President Reagan has just speculated that the United States could prove the first exception to the historical fate of great powers: ". . . I should say that America, with its people and its freedom, which is unique in the world, could be the first exception to the historical rule about which you asked." In this new book, Arthur M. Schlesinger Jr. explores, among other things, exceptionalist views like these and places them in the long view of American history. The Founding Fathers hoped that their Republic might prove an exception to the general rule but thought it prudent to count on making the best of the rule rather than on proving to be the exception. The tension between the realistic views of the Founders and the exceptionalism of the likes of President Reagan is but one of the cycles in American history that Prof. Schlesinger elucidates. This volume contains his reflections upon our history, his considered account of how it has worked. As always with Schlesinger's books, the history offers an alternative to what he dislikes in contemporary public life. Given contemporary public life and his views of it, this book is a powerful alternative. Schlesinger's history is no armchair diversion, it offers an injunction and an invitation and a case for the engaged consideration of American public life in the light of American history.
"The Cycles of American History" collects 14 essays (revised for this volume) that treat three large concerns. Two essays offer an interpretive theory of our history, six consider aspects of our foreign relations, six domestic political life. The subjects include the general American approach to foreign policy, moral absolutes and human rights as foreign policy objectives, the origins of the Cold War, the question of American imperialism, Solzhenitsyn's challenge to the West, American political parties, the role of government in the economy, the "Imperial Presidency," the vice presidency, presidential reputations and leadership in democracy. All are broached within a context of the shifting cycles of value and opinion and policy that, in Schlesinger's view, characterize our history.
Schlesinger has created a framework of interpretation in which change and repetition, the simultaneous presence of which baffles every student of every history, play the prominent part in our collective past that we know them to play in our lives. He suggests that our history works in rough 30-year cycles that alternate between eras of public purposes and private interest. These are swings in national mood that affect not only government but values and expression, that characterize national life. The effect of this theory is at once clarifying and subtle. It gives our political history a pattern and yet does not rescue the present moment from choice.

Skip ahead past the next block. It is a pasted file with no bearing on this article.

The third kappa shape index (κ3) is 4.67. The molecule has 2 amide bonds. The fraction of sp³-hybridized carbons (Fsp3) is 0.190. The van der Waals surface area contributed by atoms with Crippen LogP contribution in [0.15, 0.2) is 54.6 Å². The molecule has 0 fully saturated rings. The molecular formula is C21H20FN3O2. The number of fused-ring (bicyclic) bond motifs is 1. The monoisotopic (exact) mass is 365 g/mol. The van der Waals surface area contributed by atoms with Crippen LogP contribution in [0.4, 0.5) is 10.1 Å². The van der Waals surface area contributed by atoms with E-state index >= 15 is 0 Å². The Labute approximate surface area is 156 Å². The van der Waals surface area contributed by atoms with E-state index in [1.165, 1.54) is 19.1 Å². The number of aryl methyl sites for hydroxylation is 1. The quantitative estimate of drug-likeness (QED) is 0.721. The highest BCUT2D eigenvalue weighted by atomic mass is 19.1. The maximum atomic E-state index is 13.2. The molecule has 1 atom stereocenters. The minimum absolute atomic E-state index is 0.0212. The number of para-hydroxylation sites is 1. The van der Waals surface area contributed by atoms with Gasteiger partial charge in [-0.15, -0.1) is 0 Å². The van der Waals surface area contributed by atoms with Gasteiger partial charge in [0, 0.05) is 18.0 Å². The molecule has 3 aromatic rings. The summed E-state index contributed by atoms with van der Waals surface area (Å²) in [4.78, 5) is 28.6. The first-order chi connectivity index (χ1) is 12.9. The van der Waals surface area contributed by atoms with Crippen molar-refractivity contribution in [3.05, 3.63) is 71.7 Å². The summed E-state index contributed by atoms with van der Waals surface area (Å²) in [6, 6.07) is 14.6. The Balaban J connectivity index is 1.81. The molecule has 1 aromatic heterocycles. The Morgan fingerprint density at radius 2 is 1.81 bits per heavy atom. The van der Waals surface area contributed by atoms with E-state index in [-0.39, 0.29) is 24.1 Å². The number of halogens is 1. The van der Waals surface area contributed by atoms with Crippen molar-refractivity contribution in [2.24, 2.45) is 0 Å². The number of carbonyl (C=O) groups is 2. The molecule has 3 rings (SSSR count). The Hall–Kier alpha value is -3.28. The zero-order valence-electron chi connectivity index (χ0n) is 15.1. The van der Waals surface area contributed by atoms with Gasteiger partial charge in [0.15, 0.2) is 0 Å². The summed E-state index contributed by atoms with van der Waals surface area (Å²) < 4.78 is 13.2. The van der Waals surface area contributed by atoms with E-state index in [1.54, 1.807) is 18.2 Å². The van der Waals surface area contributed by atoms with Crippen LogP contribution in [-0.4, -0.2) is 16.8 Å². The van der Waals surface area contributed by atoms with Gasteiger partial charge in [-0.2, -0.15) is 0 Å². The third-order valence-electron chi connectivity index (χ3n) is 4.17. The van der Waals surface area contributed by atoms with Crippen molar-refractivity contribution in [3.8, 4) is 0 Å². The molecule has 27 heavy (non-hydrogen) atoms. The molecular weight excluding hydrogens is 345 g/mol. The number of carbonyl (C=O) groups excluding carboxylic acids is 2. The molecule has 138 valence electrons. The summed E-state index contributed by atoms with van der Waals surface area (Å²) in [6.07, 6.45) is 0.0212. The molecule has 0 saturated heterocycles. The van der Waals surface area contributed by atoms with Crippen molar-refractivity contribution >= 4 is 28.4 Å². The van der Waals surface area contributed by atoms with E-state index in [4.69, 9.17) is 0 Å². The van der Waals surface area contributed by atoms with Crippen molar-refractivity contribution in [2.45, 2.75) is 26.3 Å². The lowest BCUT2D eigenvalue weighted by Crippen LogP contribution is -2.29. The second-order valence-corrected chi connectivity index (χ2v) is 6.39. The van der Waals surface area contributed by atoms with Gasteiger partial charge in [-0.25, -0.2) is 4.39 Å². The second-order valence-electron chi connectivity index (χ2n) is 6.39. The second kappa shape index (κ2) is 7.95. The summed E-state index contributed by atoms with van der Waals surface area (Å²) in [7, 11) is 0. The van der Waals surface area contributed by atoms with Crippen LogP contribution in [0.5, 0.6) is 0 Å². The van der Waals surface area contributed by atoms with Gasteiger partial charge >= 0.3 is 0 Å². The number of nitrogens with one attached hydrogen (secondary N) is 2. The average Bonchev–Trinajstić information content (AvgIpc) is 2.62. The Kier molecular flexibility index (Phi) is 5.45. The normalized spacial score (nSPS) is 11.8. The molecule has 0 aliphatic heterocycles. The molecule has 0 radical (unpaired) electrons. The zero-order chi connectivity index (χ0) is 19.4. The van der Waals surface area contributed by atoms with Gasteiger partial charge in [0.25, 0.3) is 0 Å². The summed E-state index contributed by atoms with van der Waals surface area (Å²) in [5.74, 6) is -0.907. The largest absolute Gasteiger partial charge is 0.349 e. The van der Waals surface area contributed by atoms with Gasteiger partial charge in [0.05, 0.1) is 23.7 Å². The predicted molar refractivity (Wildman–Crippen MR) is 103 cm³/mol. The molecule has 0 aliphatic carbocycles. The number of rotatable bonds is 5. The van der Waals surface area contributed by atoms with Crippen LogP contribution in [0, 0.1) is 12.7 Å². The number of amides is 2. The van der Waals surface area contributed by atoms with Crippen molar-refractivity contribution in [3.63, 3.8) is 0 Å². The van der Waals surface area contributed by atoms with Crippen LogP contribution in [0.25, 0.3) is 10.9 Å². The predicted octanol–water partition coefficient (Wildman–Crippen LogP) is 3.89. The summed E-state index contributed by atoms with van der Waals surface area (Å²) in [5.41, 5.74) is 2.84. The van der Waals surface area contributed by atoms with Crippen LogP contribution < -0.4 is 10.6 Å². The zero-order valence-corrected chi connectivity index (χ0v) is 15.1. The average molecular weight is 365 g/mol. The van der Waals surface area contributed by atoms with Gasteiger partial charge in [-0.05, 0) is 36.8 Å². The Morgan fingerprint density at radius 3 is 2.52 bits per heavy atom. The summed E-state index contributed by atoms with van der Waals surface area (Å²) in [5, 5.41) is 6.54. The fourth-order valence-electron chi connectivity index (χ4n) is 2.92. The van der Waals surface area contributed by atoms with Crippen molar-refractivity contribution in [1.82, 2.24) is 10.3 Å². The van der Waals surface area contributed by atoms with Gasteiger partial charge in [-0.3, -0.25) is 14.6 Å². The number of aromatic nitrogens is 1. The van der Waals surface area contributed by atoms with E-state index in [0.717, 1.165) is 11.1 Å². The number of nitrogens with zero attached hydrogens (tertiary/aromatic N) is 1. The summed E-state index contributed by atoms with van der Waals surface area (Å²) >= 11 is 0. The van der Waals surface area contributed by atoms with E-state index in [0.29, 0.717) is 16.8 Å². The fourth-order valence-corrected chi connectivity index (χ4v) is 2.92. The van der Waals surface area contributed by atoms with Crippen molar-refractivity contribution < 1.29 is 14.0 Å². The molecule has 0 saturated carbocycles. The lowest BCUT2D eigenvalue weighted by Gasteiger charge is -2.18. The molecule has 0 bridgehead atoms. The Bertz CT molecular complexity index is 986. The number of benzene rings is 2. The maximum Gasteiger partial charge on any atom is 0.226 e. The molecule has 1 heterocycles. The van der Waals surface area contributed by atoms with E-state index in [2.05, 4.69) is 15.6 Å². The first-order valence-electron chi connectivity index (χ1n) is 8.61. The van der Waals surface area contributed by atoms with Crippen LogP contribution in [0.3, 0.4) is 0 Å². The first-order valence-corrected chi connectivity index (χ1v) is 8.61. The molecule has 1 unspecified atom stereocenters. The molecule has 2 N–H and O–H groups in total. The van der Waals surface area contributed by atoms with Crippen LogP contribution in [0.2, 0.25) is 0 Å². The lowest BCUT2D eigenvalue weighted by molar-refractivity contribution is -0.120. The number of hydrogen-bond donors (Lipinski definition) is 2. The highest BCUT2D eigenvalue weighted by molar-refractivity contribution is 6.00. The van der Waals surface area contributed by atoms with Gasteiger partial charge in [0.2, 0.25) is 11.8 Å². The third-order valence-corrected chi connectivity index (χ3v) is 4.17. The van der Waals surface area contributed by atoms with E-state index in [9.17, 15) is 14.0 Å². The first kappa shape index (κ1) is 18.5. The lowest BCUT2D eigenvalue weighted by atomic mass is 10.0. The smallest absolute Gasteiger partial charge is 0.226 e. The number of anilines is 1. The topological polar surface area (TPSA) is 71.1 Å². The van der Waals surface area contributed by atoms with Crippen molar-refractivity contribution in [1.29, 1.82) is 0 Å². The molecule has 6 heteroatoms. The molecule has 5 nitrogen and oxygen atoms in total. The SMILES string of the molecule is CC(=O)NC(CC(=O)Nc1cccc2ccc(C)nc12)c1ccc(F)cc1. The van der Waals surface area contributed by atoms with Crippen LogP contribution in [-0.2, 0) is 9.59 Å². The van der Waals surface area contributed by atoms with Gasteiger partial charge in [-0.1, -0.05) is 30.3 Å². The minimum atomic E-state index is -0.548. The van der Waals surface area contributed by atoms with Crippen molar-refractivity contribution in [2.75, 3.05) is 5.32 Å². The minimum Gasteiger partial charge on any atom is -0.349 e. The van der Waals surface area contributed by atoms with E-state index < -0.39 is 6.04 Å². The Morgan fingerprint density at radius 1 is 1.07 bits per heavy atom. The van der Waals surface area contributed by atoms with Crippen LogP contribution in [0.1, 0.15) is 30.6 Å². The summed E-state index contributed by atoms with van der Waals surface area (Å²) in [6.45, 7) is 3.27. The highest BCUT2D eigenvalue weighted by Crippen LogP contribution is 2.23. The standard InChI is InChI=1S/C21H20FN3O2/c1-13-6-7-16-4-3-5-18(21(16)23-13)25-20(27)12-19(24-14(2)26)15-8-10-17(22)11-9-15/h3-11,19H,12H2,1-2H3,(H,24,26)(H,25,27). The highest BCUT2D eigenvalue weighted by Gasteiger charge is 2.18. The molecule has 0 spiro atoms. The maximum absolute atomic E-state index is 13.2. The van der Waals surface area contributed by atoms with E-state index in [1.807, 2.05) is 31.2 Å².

Schlesinger construes an American tradition and its counter tradition to inflect these large cycles and interact within them. He admits that his definition of "tradition" suggests where his bias lies and with characteristic urbanity invites "other historians to reverse the terms. . . . Let them betray their own biases." The tradition is founded in American Calvinism and in the classical heritage of the Founders and can be summarized as an awareness on the part of the makers of America of that old- fashioned thing the human condition : "The idea of America as an experiment, undertaken in defiance of history, fraught with risk, problematic in outcome. . . ."
This tradition came in time to vie with a more rhapsodic, redemptive counter tradition of Americans as a chosen people with a manifest destiny, a mission that lifted them above the ordinary ground rules of history, rules the tradition always kept in mind. Schlesinger places our history within the shifts between these outlooks. Schlesinger himself suggests that inspiring as the counter tradition is, "Americans can take pride in their nation, not as they claim a commission from God and a sacred destiny, but as they fulfill their deepest values in an enigmatic world."